Tuff Products Shooting Stars
Tuff Products Shooting Stars cut into pairs delivers quick reloads.

Bond Arms Ranger II

Stunningly, I hammered through over five boxes of various .410 shotshells and two boxes of Hornady .45 Colt rounds and it was a blast. BB and buckshot rounds were a bunch of fun on 10-yard cans, however the pattern really opens up quick out of a rifled 4.25-inch barrel. #4-8 shotshells would be awesome on closer range pests and snakes. I found that a general rule was that upland game shot delivered 1-inch group size for each foot you were away from the target. For example, at 10 feet, a #6 shotshell would deliver around a 10-inch group. A good rule of thumb for the Buckshot rounds exiting the Ranger II was a 1-inch group for every yard away from the target—a target at 10 yards delivered a 10-inch group. Therefore, I was just shredding cans at 10 yards and could literally hit them blindfolded.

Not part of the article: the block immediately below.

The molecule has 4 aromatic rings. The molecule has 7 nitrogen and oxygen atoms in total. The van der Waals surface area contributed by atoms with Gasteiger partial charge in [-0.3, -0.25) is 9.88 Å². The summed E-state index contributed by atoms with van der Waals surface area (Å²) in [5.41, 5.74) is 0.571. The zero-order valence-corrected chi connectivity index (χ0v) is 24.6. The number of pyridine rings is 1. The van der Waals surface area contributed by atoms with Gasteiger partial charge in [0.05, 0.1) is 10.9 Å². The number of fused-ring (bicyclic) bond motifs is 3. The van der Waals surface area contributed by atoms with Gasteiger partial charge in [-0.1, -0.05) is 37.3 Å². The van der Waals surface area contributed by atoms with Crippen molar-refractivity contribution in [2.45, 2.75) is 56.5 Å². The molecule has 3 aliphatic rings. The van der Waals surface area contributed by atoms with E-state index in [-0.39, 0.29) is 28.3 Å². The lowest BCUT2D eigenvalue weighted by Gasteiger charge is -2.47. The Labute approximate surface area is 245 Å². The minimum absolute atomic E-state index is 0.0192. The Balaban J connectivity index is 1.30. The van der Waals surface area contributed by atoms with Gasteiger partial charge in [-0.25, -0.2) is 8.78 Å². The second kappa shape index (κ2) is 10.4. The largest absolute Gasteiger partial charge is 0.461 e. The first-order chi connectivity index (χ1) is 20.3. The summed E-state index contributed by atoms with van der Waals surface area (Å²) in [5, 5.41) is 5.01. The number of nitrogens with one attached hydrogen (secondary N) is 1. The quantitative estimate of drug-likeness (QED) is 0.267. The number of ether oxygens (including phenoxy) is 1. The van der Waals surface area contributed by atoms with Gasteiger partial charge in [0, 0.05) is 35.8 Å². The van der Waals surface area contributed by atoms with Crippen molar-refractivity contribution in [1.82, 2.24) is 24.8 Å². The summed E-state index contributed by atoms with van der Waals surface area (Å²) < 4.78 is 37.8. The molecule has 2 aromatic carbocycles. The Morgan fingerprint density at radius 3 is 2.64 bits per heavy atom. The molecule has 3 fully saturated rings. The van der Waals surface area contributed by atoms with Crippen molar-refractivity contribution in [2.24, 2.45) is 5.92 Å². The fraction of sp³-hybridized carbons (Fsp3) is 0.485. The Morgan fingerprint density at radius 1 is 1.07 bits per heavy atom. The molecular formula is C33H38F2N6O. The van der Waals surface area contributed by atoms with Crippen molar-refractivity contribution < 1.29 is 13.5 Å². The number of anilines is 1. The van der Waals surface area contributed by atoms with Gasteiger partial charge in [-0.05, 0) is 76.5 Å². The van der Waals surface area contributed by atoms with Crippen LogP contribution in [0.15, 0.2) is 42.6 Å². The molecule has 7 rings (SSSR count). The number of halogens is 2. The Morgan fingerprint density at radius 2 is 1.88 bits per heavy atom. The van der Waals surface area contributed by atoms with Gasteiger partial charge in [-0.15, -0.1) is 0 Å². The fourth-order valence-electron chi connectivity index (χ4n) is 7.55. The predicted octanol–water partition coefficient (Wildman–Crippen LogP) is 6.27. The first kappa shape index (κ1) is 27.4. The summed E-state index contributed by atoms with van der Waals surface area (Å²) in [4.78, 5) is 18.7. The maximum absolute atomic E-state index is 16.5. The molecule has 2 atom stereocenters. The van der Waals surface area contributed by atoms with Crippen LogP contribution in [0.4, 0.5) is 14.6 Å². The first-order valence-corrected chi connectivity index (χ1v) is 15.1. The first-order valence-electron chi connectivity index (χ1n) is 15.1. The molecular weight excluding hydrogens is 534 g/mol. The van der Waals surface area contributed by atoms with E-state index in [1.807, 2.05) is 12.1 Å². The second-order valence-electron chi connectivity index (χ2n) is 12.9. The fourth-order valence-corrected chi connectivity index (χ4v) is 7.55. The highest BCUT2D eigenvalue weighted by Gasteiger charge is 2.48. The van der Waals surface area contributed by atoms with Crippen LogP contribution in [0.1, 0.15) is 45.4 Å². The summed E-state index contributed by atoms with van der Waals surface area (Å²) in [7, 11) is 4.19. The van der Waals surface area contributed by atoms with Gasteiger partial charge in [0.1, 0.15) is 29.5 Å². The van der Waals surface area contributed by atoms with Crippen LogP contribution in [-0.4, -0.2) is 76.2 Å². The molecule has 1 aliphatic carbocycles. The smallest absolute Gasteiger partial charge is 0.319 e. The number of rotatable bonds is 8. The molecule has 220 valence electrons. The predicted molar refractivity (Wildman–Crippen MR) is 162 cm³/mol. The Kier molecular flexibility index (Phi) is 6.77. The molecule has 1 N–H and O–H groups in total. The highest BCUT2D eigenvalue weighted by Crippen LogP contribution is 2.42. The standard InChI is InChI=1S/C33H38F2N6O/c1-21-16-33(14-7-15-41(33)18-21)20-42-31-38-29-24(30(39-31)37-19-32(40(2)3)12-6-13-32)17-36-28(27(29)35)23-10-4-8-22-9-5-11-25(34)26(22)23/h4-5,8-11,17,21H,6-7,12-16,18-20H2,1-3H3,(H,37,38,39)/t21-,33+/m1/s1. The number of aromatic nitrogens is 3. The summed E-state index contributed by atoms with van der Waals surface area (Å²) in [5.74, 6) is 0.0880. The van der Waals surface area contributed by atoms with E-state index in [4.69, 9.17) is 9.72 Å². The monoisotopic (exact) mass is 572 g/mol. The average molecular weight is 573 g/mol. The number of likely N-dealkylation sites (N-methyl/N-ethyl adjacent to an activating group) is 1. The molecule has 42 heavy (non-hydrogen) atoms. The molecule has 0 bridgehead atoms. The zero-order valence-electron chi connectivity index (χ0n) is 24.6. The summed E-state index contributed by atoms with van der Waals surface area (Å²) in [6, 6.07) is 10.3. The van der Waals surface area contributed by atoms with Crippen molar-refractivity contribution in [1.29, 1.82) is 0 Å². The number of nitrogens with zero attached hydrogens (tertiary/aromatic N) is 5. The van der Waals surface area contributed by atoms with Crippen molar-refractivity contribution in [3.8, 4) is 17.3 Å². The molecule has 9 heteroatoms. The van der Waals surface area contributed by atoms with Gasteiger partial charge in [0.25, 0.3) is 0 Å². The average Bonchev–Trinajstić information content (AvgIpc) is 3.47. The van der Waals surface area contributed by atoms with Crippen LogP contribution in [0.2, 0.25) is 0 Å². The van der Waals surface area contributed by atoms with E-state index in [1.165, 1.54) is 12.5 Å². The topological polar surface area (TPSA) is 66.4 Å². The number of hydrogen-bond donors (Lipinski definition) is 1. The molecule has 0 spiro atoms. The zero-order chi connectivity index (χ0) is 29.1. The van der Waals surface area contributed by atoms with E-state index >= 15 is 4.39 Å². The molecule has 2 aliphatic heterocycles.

Reloading was actually quick with the auto extractors, however even quicker using Tuff Products QuickStar reloading strip for single action revolvers. The QuickStar worked perfect to carry both .410 and .45 Colt ammo. Eventually, I cut my Tuff Products QuickStar set into two-shot strips.


These are not target pistols, the Bond Arms pistols are short-barreled defensive pistols, so you cannot hold them to the same accuracy standards. The Bond Arms are still minute-of-man accurate at 50-yards which is impressive. Realistically, shots beyond 10 yards take some practice. Of note, there is difference in point-of-aim between the top barrel and bottom barrel. However, if you hold center of mass, you will consistently deliver gut and chest hits. If you want to shoot for groups, pick a barrel and cycle through shooting groups with that chosen barrel. Otherwise, you will end up with a 2-inch top group and about 4-6 inches lower, another 2-inch group with the respective barrels.